The importance of a shoppers lifetime value and lifetime sales in eCommerce

These days, every large business has a reliance on CRM software (Customer Relationship Management) to some extent or another. CRM performs an important role in customer retention, so it’s almost a no-brainer to use it. When it comes to customer retention, there is a critical metric that not all eCommerce Merchants are familiar with – a shoppers Lifetime Value (LTV) and Lifetime Sales (LTS).

So for the unfamiliar, just what are LTV and LTS? Why are they important, and what do they have to do with customer retention?

  • On a site-by-site basis, a new eCommerce shopper is worth $154 in their first year.

Let’s have a look.

Lifetime Value (LTV): A value assigned to shoppers based on how much money they spend on a given website.

IE: Records show that Rebeccah purchased $2,500 worth of goods from Birkenstock.

Lifetime Sales (LTS): A value assigned to shoppers based on how many times they have completed a purchase on a given website.

IE: Records show that Rebeccah completed 10 purchases at the Birkenstock Outlet.

Now that we have defined LTV and LTS, let’s dive a little deeper into the unique applications of these metrics and why they are so fundamental to the success of every eCommerce Merchant.

The LTV metric allows us to do a number of things when it comes to customer retention.

  • Split up shoppers into unique segments based on their value to our business. For example, we can create a group for Frugal shoppers ($500) Conservative shoppers ($1,000) and High-rollers ($2,500).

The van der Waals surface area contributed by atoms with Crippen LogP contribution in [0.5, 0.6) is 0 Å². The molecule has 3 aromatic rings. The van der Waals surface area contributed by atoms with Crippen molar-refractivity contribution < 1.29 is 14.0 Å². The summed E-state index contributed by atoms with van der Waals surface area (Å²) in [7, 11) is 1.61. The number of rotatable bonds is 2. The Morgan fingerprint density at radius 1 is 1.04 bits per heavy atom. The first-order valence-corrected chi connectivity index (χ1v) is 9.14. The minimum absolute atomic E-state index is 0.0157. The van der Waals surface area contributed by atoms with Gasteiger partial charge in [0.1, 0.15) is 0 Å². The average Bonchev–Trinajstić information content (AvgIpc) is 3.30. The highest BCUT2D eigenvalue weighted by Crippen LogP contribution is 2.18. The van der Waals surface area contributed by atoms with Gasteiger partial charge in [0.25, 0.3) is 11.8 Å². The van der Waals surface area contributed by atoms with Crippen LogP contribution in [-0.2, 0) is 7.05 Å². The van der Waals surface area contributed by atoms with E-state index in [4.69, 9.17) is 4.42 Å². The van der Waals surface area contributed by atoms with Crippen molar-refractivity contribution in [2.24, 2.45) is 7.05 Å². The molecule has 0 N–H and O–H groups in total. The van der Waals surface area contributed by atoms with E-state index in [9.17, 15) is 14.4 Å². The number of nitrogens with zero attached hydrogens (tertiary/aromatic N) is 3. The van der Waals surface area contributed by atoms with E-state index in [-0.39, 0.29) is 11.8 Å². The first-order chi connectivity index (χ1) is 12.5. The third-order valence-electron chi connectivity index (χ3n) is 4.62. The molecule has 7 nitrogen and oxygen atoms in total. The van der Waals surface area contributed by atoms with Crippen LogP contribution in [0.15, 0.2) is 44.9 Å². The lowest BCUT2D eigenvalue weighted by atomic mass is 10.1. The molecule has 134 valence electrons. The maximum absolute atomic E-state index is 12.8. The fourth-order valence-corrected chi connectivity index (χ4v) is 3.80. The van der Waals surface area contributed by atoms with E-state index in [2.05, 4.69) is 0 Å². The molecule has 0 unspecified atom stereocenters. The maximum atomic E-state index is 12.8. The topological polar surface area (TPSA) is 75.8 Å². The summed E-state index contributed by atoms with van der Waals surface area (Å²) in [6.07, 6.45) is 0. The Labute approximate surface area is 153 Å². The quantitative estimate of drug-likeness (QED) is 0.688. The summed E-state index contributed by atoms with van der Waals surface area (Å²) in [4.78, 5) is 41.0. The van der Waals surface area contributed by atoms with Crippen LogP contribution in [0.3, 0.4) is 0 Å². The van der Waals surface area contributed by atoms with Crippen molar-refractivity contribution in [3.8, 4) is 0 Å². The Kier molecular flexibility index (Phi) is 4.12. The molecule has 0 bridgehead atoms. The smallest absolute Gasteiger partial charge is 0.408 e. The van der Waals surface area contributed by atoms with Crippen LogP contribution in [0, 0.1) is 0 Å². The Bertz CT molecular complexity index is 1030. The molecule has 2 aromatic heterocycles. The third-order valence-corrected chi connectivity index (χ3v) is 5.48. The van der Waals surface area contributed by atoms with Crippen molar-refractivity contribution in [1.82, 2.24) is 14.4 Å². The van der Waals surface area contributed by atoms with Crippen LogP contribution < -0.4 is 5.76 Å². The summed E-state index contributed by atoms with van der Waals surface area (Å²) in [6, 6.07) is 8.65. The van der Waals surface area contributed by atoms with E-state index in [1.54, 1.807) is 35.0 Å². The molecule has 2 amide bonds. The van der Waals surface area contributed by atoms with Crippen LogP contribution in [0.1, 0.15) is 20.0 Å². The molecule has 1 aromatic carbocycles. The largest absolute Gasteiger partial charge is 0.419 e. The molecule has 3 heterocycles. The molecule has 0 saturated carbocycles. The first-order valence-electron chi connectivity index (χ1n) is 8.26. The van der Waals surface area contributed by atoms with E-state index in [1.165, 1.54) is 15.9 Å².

• Find anyone specific shopper based on their LTV.

The LTS metric works much in the same way as LTV, but the numbers are generally going to be much, much lower:

  • We can split up shoppers into unique segments based on the number of times they have completed a purchase on our site. For example, we can split up our shoppers into those who have completed less than 5, 10, or 20 purchases.
  • There is no limit to the parameters we can establish. So we can conceivably filter our LTS based on people who only made 2 purchases on our site, etc.

Additionally, there isn’t always a linear relationship between a shoppers LTV and LTS. In other words, just because a shopper has an LTV of $2,500, does not mean they have an LTS of 10, and vice-versa. A shopper with an LTV of $100 can have an LTS of 10.

  • The top 1% of online shoppers are spending 18 times more than all other shoppers. This aligns with the well regarded “80-20 Rule” as understood in the world of physical retail.

Because of this, it’s really important to use these two groups together when segmenting shoppers in order to create specialized offers based on the group we wish to target.

A Practical Example:

Let’s say our website sells ground coffee beans by the pound. We offer a wide variety of flavors from all around the world. Some shoppers purchase 1 pound of basic Columbian roast per month at $10 per pound. Meanwhile, other shoppers are purchasing 10 pounds of premium African roast at $30 per pound every 3 months. So on and so forth. Understanding these purchasing habits will help us determine the best value offer to provide shoppers prior to their next purchase.